Funding Information:
R.F.A. is chair of the American Society of Clinical Psychopharmacology’s Alcohol Clinical Trials Initiative (ACTIVE Group), which has received support in the past 36 months from the following: Alkermes, Amygdala Neurosciences, Arbor Pharmaceuticals, Dicerna, Ethypharm, Indivior, Lundbeck, Mitsubishi and Otsuka. He has been a recent consultant for Allergan, Alkermes, Dicerna, Insys, Laboratorio Pharmaceutico and Life Technologies and has received grant funding from Laboratorio Pharmaceutico. A.C.J. consults for Axial Biotherapeutics. M.P.P. consulted for and advised the Addiction Policy Forum, Game Day Data, AXA, Idorsia and Opiant/Lakelight Therapeutics; received research support from the Mohegan Sun Casino and the National Center for Responsible Gaming (now the International Center for Responsible Gaming); consulted for legal and gambling entities on issues related to impulse-control and addictive disorders; has given academic lectures in grand rounds, Continuing Medical Education events and other clinical/scientific venues; and has generated books or chapters for publishers of mental health texts. J.P.S. has consulted for and received grant funding from Laboratorio Farmaceutico CT. The other authors declare no competing interests.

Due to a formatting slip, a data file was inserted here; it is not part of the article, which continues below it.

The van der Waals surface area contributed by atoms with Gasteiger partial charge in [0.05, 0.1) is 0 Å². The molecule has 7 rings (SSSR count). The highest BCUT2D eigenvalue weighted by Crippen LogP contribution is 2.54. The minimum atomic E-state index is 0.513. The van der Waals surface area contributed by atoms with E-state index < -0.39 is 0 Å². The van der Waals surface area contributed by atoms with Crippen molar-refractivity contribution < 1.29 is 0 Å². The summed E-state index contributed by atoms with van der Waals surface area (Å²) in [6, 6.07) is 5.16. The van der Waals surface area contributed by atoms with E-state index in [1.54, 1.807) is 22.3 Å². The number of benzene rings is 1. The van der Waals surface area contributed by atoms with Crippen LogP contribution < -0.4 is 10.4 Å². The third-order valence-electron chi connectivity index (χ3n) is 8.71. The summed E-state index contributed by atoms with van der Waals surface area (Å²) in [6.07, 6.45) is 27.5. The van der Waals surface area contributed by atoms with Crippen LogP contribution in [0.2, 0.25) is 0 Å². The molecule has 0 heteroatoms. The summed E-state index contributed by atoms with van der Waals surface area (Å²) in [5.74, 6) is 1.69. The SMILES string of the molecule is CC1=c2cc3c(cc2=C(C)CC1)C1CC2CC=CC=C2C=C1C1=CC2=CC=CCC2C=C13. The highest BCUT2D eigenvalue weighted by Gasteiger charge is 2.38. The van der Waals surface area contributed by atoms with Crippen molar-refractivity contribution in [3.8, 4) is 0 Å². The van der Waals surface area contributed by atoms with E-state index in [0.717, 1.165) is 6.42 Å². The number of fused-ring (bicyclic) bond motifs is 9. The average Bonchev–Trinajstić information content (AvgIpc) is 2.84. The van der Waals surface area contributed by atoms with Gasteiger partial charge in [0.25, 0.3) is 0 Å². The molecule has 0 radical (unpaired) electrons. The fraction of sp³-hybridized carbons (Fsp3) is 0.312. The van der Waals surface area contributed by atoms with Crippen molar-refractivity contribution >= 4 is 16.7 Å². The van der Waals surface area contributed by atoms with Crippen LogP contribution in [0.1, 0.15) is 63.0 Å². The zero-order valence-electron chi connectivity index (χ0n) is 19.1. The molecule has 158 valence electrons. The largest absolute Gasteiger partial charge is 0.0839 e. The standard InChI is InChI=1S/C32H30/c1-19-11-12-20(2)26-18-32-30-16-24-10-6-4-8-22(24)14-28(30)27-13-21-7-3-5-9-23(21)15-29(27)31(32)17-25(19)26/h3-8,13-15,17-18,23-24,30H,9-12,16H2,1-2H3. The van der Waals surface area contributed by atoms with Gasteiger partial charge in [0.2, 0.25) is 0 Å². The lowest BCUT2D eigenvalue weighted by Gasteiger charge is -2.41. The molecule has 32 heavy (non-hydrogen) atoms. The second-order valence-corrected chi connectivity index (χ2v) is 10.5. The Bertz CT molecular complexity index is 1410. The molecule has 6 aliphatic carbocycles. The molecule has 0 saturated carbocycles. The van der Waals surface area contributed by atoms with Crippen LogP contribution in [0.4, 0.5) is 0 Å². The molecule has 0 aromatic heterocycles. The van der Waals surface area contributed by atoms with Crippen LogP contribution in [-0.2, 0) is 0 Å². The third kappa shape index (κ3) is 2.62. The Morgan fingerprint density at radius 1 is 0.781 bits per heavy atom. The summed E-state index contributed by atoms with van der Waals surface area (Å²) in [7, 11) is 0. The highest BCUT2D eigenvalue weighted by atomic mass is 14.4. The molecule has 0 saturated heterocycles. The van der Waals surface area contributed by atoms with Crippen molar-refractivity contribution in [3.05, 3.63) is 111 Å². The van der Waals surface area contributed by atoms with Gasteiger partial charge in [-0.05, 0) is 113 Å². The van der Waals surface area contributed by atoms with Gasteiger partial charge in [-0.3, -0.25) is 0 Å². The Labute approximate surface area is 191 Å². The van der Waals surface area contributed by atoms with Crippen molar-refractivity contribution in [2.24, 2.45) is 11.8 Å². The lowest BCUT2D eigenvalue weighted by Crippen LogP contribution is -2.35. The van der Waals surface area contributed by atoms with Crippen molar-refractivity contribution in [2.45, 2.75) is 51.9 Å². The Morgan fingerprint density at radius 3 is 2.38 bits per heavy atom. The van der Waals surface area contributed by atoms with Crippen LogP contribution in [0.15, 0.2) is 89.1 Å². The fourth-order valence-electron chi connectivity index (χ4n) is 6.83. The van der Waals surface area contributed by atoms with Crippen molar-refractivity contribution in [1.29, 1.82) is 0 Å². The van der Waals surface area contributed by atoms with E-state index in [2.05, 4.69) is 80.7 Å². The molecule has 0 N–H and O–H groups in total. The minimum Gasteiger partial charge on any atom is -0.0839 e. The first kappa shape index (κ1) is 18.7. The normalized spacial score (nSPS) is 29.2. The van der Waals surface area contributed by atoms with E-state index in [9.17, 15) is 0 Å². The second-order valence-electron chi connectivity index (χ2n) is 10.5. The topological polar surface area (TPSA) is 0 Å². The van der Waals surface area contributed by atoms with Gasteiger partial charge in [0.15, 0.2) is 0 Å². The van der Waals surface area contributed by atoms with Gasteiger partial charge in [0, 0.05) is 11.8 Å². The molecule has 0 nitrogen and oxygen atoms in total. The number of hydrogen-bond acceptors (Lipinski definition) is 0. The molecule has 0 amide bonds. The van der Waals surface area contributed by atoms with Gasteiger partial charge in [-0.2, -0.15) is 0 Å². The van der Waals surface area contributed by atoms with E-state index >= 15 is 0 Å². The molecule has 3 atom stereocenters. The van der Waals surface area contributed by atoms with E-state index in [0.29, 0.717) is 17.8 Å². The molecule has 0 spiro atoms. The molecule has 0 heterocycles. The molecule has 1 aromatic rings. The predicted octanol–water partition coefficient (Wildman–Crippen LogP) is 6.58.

Publisher Copyright:
© 2021, The Author(s), under exclusive licence to Springer Nature Limited.

PubMed: MeSH publication types

  • Journal Article
  • Research Support, N.I.H., Extramural
  • Research Support, Non-U.S. Gov't